We are an ASEAN-recognized and learner-centered institute of technological and technical education.

Following the Salesian charism, we form an Educative-Pastoral Community of lifelong learners and agents of social change. Faithful to Catholic teachings, we champion holistic personal growth and integral ecology. Mindful of our Filipino heritage, we promote active participation and collaboration of all to uphold social justice and equity.

We work for total human development, by providing an academically vigorous and innovative environment that forms the young to be qualified and competent workers, entrepreneurs and professionals who embody the ideals of justice with charity, prosperity with integrity, and technology with a soul.


  • Faith (God fearing, witness to gospel values, charitable, Marian)
  • Integrity (honesty, responsibility, accountability, transparency)
  • Enterprise (creative, resourceful, innovative, initiative,optimist, lifelong learner, leader)
  • Collaboration (collaborative, cooperative)
  • Service (competent; professional; concern for stakeholders, community and environment, nationalistic, just, leader)


Giovanni Bosco (Don Bosco) was born to a poor farmer’s family on the 16th of August 1815 in Becchi, in Northern Italy’s countryside, near the city of Turin. After his priestly ordination in 1841, Don Bosco moved to Turin to continue his studies. Part of his work as a priest was to visit the prisons around Turin where young boys were imprisoned together with serious criminals. In the streets, he met homeless boys roaming around aimlessly, most of them were jobless. Don Bosco was profoundly touched by their circumstances and decided to dedicate himself to their wellbeing.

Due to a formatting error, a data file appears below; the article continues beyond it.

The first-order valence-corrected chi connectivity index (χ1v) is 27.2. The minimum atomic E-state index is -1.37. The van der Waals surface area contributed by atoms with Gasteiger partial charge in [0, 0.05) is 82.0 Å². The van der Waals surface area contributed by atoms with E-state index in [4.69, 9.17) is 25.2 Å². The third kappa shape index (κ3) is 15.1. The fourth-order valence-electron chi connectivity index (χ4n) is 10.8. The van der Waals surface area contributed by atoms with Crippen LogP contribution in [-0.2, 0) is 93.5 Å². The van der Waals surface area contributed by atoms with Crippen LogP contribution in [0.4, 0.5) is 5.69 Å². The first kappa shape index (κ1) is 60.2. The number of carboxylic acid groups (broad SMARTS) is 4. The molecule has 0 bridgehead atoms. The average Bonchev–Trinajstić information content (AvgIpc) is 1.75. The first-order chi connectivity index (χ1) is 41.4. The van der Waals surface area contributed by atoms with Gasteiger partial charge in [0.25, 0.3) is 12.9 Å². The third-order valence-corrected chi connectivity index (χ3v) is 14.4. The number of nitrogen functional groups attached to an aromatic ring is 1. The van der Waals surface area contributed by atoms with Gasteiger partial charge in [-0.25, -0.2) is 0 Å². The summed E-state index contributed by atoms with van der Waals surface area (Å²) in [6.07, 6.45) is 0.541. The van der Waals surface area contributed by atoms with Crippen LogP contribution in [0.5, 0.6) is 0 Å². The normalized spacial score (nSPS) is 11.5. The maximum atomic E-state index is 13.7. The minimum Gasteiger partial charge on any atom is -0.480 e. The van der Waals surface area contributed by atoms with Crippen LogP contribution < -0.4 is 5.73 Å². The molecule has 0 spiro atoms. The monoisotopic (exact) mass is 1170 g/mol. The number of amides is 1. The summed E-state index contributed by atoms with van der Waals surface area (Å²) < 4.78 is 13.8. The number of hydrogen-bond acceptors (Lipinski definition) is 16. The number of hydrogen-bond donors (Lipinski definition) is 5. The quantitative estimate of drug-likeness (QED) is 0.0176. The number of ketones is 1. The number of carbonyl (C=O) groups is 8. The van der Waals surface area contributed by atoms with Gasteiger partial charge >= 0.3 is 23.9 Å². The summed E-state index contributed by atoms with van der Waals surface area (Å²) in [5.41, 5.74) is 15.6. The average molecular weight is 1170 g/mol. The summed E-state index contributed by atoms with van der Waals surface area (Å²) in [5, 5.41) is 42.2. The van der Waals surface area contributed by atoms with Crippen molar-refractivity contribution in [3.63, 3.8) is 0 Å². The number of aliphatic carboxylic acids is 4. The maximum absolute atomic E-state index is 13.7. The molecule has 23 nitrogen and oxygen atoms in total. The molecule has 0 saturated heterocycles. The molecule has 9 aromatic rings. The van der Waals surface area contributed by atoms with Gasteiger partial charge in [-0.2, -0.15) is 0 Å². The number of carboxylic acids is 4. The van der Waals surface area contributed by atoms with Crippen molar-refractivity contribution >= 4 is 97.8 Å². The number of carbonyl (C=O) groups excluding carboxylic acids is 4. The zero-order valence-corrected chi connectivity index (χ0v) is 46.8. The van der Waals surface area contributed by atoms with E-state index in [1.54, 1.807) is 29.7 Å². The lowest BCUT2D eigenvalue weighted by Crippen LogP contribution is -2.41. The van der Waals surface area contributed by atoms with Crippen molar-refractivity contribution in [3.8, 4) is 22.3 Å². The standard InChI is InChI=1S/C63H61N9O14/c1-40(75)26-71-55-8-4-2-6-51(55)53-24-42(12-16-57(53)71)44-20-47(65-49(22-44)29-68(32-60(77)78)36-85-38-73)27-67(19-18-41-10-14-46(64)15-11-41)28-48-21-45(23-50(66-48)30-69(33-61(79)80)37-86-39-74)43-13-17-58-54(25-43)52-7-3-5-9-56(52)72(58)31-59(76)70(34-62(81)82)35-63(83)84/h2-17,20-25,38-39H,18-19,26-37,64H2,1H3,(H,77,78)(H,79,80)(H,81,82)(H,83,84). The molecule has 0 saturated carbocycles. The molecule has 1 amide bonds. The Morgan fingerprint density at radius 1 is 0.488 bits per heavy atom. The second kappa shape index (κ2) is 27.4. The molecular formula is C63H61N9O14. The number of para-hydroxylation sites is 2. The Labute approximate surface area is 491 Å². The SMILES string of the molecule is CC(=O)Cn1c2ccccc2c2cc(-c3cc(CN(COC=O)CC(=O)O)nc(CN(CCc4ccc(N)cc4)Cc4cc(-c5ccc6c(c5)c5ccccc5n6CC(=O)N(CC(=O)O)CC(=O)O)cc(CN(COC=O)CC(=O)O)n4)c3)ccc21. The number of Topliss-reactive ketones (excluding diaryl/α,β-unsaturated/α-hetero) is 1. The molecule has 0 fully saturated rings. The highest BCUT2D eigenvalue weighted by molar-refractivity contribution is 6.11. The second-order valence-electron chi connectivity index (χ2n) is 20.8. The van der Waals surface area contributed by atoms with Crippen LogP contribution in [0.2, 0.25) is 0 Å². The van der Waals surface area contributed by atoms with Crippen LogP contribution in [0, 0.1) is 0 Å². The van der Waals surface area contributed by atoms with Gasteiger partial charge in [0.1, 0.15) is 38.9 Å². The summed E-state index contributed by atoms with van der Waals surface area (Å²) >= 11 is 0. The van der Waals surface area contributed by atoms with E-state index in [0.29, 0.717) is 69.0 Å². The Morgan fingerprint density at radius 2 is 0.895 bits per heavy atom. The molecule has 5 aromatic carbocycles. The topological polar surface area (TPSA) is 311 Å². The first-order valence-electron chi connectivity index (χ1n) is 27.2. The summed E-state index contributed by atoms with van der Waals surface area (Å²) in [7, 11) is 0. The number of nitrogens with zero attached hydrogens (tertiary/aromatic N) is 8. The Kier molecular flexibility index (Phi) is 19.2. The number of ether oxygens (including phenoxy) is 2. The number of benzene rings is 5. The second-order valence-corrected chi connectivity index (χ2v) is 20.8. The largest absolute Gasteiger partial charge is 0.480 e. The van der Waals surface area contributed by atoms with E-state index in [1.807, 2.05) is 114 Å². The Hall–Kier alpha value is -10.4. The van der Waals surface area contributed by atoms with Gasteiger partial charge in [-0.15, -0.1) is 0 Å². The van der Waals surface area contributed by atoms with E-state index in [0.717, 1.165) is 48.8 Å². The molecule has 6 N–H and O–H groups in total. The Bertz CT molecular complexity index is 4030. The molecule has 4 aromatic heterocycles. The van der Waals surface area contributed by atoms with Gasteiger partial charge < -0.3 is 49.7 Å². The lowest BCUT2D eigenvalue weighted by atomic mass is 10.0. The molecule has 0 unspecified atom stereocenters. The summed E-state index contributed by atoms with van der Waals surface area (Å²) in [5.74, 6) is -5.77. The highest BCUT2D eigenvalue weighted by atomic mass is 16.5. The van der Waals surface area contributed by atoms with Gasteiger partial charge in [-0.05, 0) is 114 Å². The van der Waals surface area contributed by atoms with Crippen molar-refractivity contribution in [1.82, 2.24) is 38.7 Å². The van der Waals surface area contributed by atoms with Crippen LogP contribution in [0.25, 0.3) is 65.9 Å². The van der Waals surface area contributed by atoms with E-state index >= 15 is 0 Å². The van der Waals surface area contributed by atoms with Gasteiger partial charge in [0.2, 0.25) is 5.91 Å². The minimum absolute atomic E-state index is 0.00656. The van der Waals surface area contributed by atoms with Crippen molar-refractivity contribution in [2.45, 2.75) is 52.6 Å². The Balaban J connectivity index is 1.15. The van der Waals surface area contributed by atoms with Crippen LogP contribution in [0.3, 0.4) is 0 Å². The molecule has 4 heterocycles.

The core of his work was done in the “Oratory” which started as a kind of Sunday school where Don Bosco would meet boys from the street for worship, a breakfast and catechesis. Likewise, by offering vocational training, the boys started to learn a trade and could earn an honest living. As a Catholic priest, Don Bosco used worship, catechesis and confession to teach the boys to become good Christians.

Don Bosco developed a pedagogical approach to work with the boys to prevent dysfunctional behavior through a proactive encouragement, not enforcing authority. He called this "The Preventive System". The key element in the system was the constant presence of the educators among the boys. The preventive system is based, as Don Bosco calls it, on the triad: reason, religion and loving kindness.

When his work was growing too big, the congregation of the ‘Salesians’ was founded, followed by the establishment of the order of ‘Salesian Sisters’ and the ‘Salesian Cooperators’ for lay people.

When Don Bosco died on the 31st of January 1888, the Don Bosco Movement was only just starting. Today, more than two hundred years after Don Bosco’s death, the Salesians and their Lay Mission Partners are present in 134 countries around the world.